During the interview he also discovered that the reclusive woman tries to chase away anyone who visits her with a cough or a cold. It was this partly this illness that killed her brothers and father, and she is scared of the symptoms. At the beginning of winter her neighbour, geologist Yerofey Sedov, came down with an illness and she told him to stay way.

Agafya said: 'He was coughing and coughing and I got scared. For me it’s case of if you cough, get away from here'.

Agafya has called the wilderness home for all of her seven decades, with her little plot located about 500 feet up a remote mountain side in the Abakan Range, in south-western Siberia. She was the fourth child of Karp and Akulina Lykov and for the first 35 years of her life she had no contact at all with anyone outside her family.

It was in the summer of 1978 that a group of geologists accidentally stumbled across the group, with scientists reporting that Agafia spoke a strange blurred language 'distorted by a lifetime of isolation'. Her father, Karp Lykov, had taken the decision to flee normal civilisation in 1936 after a communist patrol arrived at the fields on which he was working and shot dead his brother.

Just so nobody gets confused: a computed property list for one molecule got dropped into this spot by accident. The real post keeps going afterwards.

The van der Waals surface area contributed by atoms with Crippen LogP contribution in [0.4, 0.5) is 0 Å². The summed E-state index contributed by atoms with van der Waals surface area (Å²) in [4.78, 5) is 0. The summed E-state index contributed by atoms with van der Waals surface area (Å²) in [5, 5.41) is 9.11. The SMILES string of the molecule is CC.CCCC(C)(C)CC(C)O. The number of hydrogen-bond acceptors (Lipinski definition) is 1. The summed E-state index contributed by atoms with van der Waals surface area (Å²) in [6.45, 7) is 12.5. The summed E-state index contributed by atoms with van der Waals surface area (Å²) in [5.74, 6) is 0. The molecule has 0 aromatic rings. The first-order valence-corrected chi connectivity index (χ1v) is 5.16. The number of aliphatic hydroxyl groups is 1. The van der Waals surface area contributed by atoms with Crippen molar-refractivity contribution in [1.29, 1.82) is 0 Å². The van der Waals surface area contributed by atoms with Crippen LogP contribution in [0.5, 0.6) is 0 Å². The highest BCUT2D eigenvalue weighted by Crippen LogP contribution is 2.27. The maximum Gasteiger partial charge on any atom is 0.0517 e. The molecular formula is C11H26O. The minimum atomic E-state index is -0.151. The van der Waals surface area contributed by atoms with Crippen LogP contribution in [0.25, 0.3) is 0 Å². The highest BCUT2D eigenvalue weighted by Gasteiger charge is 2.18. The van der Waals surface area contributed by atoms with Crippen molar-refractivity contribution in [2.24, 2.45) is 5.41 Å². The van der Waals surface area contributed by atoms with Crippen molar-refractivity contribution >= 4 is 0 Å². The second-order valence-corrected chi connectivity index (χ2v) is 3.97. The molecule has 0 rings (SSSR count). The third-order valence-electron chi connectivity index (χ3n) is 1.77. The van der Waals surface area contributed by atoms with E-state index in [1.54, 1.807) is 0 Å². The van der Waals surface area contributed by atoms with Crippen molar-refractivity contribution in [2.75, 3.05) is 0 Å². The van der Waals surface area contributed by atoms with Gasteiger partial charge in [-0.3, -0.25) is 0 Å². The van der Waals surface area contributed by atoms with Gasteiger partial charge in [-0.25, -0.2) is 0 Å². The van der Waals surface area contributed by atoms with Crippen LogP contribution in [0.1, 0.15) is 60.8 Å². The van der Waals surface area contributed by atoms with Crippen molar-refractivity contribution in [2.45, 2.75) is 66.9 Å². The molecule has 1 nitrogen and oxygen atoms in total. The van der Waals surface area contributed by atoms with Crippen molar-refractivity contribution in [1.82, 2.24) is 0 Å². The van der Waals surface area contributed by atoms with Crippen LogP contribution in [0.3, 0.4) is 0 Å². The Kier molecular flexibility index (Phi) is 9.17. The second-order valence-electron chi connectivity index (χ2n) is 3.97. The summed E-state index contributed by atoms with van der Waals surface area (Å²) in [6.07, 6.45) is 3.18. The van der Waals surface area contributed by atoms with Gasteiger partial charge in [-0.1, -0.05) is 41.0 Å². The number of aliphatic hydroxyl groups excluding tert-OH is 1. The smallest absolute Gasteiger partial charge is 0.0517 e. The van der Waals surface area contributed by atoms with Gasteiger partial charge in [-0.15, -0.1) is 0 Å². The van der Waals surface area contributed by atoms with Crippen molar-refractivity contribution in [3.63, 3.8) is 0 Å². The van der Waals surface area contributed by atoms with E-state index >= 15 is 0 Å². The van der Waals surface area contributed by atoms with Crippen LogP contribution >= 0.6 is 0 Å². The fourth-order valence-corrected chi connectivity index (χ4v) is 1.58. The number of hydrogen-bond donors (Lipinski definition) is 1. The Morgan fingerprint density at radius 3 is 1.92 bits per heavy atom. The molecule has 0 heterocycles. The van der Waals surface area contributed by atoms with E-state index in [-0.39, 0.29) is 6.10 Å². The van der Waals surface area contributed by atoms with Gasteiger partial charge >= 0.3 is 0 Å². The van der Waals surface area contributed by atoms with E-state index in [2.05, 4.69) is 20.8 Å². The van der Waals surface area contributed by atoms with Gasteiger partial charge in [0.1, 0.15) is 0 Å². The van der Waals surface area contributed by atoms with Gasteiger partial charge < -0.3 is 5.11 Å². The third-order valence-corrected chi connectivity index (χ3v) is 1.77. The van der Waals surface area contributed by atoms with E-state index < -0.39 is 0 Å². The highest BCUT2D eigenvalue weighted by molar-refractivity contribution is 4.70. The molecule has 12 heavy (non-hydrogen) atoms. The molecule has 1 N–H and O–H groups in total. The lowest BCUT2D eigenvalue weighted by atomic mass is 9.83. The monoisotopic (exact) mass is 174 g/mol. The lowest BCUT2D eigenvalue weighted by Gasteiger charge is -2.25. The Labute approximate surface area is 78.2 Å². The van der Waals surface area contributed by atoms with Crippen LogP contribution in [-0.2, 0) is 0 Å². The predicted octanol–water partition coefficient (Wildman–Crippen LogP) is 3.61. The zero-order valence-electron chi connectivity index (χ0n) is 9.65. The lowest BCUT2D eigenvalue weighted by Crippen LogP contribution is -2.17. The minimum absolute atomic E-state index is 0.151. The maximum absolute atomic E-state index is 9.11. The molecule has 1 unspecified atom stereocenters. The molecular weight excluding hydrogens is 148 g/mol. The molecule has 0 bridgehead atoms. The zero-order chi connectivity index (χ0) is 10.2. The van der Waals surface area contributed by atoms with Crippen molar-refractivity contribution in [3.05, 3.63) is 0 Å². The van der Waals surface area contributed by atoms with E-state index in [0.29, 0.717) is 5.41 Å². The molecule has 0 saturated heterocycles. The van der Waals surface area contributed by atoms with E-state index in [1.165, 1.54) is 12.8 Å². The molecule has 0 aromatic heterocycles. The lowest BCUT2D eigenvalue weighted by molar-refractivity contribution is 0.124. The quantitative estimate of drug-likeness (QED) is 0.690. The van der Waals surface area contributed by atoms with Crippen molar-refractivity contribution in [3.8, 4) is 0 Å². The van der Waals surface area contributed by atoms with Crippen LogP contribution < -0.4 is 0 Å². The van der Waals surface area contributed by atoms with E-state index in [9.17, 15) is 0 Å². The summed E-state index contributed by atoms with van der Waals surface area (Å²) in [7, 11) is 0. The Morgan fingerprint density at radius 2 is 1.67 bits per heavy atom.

Gathering a few meagre possessions and some seeds, he took his wife, Akulina, their nine-year-old son, Savin, and two-year-old daughter Natalia, and headed off into the forest. Over the years they retreated deeper into taiga, building a series of wooden cabins amid the pine trees.

Reclusive Siberian hermit Agafia Lykov comes out of isolation to say Happy New Year

Reclusive Siberian hermit Agafia Lykov comes out of isolation to say Happy New Year
The Lykovs' house pictured in the middle of 80s, and Agafya some years ago. Pictures: Igor Nazarov, Vladimir Makuta

When their metal pots had disintegrated beyond use, they were forced to live on a staple diet of potato patties mixed with ground rye and hemp seeds. However a bad winter in 1961 killed off everything in their garden and they were reduced to eating their own leather shoes. The cold weather, and lack of food, tragically proved too much for Akulina who died.

Once the family was discovered they continued to live in the wilderness and, apart from salt, knives, forks and handles, they opted not to adopt any methods or items from the modern world. Sadly just two years later three of the four children also died: Savin and Natalia suffered kidney failure and Dmitry died of pneumonia.

Agafya’s father died in his sleep in February 1988, but despite her age and the risks to her health she continues to live on the little homestead.